|Posted: Oct 24, 2017|
A quantum spin liquid(Nanowerk News) Researchers from Boston College and Harvard have created an elusive honeycomb-structured material capable of frustrating the magnetic properties within it in order to produce a chemical entity known as "spin liquid," long theorized as a gateway to the free-flowing properties of quantum computing, according to a new report in the Journal of the American Chemical Society ("Cu2IrO3: A New Magnetically Frustrated Honeycomb Iridate").
|The first-of-its-kind copper iridate metal oxide - Cu2IrO3 - is one where the natural magnetic order is disrupted, a state known as geometric frustration, said Boston College Assistant Professor of Physics Fazel Tafti, a lead author of the study, titled Cu2IrO3: a new magnetically frustrated honeycomb iridate.|
|Scientists from Boson College and Harvard turned to copper to create a first-of-its-kind iridate -- Cu2IrO3 -- where the natural magnetic order is disrupted, a state known as geometric frustration. (Image: Boston College) (click on image to enlarge)|
|The copper iridate is an insulator - its electrons are immobilized in the solid - but they can still transport a magnetic moment known as "spin". The transport of free spins in the material allows for a flow of quantum information.|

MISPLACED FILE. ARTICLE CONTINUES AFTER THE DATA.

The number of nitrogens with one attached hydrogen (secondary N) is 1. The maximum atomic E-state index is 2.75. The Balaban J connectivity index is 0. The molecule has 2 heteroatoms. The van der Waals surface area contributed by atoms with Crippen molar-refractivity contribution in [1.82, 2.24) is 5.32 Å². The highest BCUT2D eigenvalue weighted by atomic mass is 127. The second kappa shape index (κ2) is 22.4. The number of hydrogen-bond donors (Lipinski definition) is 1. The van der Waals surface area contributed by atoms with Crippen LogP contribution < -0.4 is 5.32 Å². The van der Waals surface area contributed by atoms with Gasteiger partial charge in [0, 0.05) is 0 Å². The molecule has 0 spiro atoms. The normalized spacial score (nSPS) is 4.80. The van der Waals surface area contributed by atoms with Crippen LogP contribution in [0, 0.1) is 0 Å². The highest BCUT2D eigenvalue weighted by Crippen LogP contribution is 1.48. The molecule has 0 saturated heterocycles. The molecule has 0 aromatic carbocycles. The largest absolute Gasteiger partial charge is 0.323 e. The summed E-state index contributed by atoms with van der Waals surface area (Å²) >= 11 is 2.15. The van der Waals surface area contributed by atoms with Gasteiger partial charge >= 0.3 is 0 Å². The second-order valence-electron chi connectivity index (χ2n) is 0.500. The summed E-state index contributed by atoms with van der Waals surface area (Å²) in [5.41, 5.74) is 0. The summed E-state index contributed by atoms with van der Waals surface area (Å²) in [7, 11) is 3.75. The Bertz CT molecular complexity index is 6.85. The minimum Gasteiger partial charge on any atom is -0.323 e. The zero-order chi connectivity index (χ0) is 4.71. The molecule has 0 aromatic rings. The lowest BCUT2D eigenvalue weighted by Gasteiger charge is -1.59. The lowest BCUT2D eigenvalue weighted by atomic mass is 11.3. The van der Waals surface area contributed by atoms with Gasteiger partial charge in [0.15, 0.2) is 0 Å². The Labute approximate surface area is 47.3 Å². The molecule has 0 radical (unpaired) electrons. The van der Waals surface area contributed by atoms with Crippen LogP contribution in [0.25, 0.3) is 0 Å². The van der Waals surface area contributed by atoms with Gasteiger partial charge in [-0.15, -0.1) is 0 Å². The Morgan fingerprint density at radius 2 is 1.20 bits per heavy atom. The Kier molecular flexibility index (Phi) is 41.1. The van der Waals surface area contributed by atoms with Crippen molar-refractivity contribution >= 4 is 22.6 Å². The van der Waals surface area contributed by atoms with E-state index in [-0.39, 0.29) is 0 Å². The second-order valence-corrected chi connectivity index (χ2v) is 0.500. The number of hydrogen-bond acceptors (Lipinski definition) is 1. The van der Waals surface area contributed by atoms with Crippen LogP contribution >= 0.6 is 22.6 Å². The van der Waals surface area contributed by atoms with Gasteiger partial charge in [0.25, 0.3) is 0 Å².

|The Kitaev model, proposed in 2006 by Cal Tech Professor of Physics Alexei Kitaev, states that a hexagonal honeycomb structure offered a promising route to geometric frustration and therefore, to quantum spin liquid.|
|Only two honeycomb lattice have been successfully developed in an attempt to fulfill Kitaev's model: a lithium iridate (Li2IrO3) and a sodium iridate (Na2IrO3). Yet both fell short of achieving an ideal spin liquid due to magnetic ordering, said Tafti, who co-authored the paper with Boston College post-doctoral researchers Mykola Abramchuk and Jason W. Krizan, BC Adjunct Professor of Chemistry and Director of Advanced Chemistry Laboratories Kenneth R. Metz, and Harvard's David C. Bell and Cigdem Ozsoy-Keskinbora.|
|Tafti and his team turned to copper due to its ideal atomic size, which is between lithium and sodium. Their studies in x-ray crystallography found subtle flaws in the honeycombs formed in the lithium and sodium iridates. The team swapped copper for sodium in what Tafti termed a relatively simple "exchange" reaction. The effort produced the first oxide of copper and iridium, Tafti said.|
|"Copper is ideally suited to the honeycomb structure," said Tafti. "There is almost no distortion in the honeycomb structure."|
|A decade after the original prediction of quantum spin liquid on a honeycomb lattice by Kitaev, the young team of scientists from Boston College succeeded in making a material that almost exactly corresponds to the Kitaev model, Tafti said.|
|Tafti's lab will pursue the "exchange" chemistry path to make new forms of honeycomb materials with more exotic magnetic properties, he said.|
|Source: Boston College|
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